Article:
Formula for improvement
Grant funds program to better math and science education
Day after day, Dustin sat through his high school physics class, learning nothing. His problem was not a deficient teacher, but no teacher at all. At least, no officially assigned teacher.
Substitute after substitute rotated through the classroom, all placeholders, while administrators searched for a suitable instructor.
Unfortunately, Dustin’s situation is not unique. And with new high school graduation requirements mandating four years of math and science rather than the previously required three, the demand for qualified teachers has grown. Adding to the problem, more teachers in those subject areas retire or leave the profession each year, often for more lucrative positions in industry.
“We believe that if we place college students in K-12 classrooms early, they will be captivated by teaching.”
The result is either more classrooms like Dustin’s or classes led by teachers who neither majored nor minored in their teaching field. According to the Texas Education Agency, 14.3 percent of Texas math instructors were teaching out of field in 2006, along with 28 percent of science teachers and 52.2 percent of computer science teachers.
Education and science professors at UT Arlington want to change those statistics and fill classrooms with scientists and mathematicians. They recently received a $750,000 Robert Noyce Teacher Scholarship Program grant from the National Science Foundation to do just that.
Led by principal investigator Ann Cavallo, associate professor of science education, the program works with the Arlington, Fort Worth and Dallas school districts to certify new secondary teachers in these high-need areas. It recruits participants from UT Arlington baccalaureate programs as well as career changers from local industry.
The program will benefit education at both the secondary and college levels.
“We see a real lack of students pursuing all types of science careers here,” said Greg Hale, a co-principal investigator and science assistant dean. Other co-principal investigators are physics Professor Ramon Lopez and math Associate Professor James Epperson.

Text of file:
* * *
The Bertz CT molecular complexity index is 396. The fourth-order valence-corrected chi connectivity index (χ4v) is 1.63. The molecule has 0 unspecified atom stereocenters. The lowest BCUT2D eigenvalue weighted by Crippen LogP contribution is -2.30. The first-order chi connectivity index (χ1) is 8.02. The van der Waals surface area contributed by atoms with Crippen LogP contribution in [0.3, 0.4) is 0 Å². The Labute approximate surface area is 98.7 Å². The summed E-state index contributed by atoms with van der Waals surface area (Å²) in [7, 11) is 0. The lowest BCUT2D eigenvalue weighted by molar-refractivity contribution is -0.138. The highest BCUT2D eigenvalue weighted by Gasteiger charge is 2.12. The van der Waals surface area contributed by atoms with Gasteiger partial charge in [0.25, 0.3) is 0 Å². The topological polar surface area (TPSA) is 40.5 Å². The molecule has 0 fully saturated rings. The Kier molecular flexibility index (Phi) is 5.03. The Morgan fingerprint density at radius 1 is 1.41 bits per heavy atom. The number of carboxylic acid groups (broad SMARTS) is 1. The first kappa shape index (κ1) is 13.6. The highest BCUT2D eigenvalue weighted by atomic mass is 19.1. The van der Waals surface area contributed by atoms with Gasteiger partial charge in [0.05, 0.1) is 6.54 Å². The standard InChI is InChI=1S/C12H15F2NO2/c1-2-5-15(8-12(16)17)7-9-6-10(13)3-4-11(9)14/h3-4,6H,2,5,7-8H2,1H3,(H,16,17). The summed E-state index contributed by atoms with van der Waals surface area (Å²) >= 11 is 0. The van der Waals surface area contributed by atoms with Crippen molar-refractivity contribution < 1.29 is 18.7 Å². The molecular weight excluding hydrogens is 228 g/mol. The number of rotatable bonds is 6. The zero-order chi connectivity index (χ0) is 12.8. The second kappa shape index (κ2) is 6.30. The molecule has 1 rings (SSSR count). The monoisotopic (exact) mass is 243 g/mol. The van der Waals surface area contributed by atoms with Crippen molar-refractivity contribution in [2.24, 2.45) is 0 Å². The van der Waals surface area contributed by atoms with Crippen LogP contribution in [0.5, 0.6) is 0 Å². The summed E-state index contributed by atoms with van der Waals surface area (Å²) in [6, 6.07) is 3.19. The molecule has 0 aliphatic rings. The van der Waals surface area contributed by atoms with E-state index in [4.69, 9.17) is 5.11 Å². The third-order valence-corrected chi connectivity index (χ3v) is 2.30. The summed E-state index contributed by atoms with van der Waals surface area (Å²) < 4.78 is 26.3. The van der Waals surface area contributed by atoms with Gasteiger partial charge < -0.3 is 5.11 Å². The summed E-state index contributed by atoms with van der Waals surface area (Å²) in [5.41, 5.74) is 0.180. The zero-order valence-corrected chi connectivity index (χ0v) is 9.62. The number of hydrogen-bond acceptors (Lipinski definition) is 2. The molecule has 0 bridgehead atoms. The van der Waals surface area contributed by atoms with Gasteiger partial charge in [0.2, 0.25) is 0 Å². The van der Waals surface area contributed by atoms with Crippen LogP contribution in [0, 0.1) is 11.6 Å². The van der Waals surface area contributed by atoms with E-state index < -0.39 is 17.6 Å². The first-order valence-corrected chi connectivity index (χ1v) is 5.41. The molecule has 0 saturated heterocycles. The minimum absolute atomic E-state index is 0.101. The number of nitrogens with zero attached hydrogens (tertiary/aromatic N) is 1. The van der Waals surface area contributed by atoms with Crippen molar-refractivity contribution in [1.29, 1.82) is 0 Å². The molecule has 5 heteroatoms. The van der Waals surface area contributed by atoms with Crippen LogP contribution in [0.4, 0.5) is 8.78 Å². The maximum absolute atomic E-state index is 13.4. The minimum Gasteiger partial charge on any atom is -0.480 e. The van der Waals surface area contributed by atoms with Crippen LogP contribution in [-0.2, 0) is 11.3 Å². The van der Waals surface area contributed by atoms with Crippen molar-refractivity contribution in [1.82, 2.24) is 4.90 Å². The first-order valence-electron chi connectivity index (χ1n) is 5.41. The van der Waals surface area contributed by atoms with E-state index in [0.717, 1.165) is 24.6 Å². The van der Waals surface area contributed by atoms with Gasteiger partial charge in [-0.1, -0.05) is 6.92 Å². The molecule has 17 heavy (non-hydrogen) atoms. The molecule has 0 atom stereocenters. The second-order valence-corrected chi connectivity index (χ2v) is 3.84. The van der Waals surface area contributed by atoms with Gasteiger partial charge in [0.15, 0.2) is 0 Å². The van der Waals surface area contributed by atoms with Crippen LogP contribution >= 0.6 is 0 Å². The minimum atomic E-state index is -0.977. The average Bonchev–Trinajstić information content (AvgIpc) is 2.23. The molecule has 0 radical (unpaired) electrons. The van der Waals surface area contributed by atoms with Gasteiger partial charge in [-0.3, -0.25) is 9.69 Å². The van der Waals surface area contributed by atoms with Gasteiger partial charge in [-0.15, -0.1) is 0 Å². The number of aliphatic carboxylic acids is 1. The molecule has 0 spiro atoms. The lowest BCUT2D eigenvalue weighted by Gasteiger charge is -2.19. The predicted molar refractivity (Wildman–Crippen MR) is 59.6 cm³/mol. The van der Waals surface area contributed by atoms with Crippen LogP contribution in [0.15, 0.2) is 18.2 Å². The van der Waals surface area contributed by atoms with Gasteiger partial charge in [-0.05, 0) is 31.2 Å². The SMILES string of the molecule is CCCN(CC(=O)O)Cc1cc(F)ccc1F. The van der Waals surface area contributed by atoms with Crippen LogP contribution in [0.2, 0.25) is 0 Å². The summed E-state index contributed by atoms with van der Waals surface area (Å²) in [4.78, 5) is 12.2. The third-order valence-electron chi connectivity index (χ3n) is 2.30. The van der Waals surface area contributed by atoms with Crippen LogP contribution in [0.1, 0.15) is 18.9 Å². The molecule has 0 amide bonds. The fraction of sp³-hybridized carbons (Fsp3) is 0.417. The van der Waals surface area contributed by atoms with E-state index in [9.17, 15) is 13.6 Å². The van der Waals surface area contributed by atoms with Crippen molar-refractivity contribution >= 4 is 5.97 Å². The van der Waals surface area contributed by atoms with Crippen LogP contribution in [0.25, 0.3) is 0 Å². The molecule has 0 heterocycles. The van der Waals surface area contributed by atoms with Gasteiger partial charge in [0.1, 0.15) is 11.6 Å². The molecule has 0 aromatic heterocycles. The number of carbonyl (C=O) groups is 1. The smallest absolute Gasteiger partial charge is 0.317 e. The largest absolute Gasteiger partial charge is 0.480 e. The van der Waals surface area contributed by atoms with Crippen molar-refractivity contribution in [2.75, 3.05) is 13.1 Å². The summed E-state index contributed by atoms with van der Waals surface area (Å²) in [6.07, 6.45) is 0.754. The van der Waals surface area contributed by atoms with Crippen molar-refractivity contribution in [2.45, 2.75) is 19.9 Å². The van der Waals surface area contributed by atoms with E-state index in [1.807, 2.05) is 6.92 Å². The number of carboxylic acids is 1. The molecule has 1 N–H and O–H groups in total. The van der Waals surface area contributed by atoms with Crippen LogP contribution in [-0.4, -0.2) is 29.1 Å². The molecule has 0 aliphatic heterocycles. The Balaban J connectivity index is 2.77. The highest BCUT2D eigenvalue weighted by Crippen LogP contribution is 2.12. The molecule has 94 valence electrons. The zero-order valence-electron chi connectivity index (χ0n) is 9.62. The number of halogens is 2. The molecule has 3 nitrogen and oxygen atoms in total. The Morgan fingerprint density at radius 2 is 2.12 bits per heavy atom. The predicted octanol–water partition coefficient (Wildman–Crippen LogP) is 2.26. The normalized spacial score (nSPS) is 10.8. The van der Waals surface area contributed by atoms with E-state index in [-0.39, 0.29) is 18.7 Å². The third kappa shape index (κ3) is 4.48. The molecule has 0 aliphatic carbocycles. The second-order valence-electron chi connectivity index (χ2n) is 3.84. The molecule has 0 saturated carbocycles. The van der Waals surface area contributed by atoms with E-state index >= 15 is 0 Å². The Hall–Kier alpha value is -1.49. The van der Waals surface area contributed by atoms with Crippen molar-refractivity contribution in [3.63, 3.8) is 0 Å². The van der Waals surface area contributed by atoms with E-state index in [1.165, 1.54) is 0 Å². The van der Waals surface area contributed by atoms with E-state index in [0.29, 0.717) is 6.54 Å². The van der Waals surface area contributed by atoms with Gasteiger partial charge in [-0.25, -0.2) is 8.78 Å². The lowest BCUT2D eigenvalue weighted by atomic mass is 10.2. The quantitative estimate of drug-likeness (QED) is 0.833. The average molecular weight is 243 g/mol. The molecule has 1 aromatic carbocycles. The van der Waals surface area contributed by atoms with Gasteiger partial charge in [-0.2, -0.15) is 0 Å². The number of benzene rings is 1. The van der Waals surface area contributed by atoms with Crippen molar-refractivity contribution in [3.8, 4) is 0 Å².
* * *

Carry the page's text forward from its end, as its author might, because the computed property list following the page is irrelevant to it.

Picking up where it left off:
“We need to have better science teachers in schools because it all starts there,” Dr. Hale said. “This program helps us get better teachers and thus better students coming to us out of high school. Our biggest problem at the university level is that there are just not enough people interested in graduate science, math and engineering programs. High school is the place to begin building that interest.”
The Robert Noyce program aims to attract teachers who will inspire their students. Participants spend extensive time in the classroom with mentor teachers, observing and interacting with students.
“We believe that if we place college students in K-12 classrooms early, they will be captivated by teaching,” Dr. Cavallo said. “Our focus is on induction, getting new teachers into the profession, and retention, keeping them there.”
Participants, who will complete their coursework in cohorts, will receive support from one another as well as from UT Arlington professors, content mentors, mentor teachers and cohort leaders. Recently retired teachers are being sought to work with the cohorts.
The program covers the final two years for those in a baccalaureate program or one year of study for career changers with a degree. All participants will receive a $10,000 scholarship each year they are in the program. Plans call for placing 37 new, highly qualified teachers in the three participating districts by 2013.
But the Noyce initiative is only a part of UT Arlington’s quest to bolster math and science education. The Greater Texas Foundation Scholarship Program for Science and Mathematics Teachers, funded by a $150,000 grant, provides similar training and support for middle-grade (fourth through eighth) science and math teachers.
And a $350,000 grant from the Texas Higher Education Coordinating Board will support 25 master’s degree students from the Fort Worth, Arlington and Hurst-Euless-Bedford school districts. Those funds, for science teachers only, will cover tuition and books for all participants.
“A unique feature of that program is that it will be completed in only 15 months,” Cavallo said.
Drs. Cavallo, Lopez and Hale are working on a proposal to implement a UTeach program on campus. UTeach started at UT Austin in 1997 as a way to prepare secondary science, math and computer science teachers. Its implementation requires close collaboration between the colleges of Science and Education, something UT Arlington already has in place.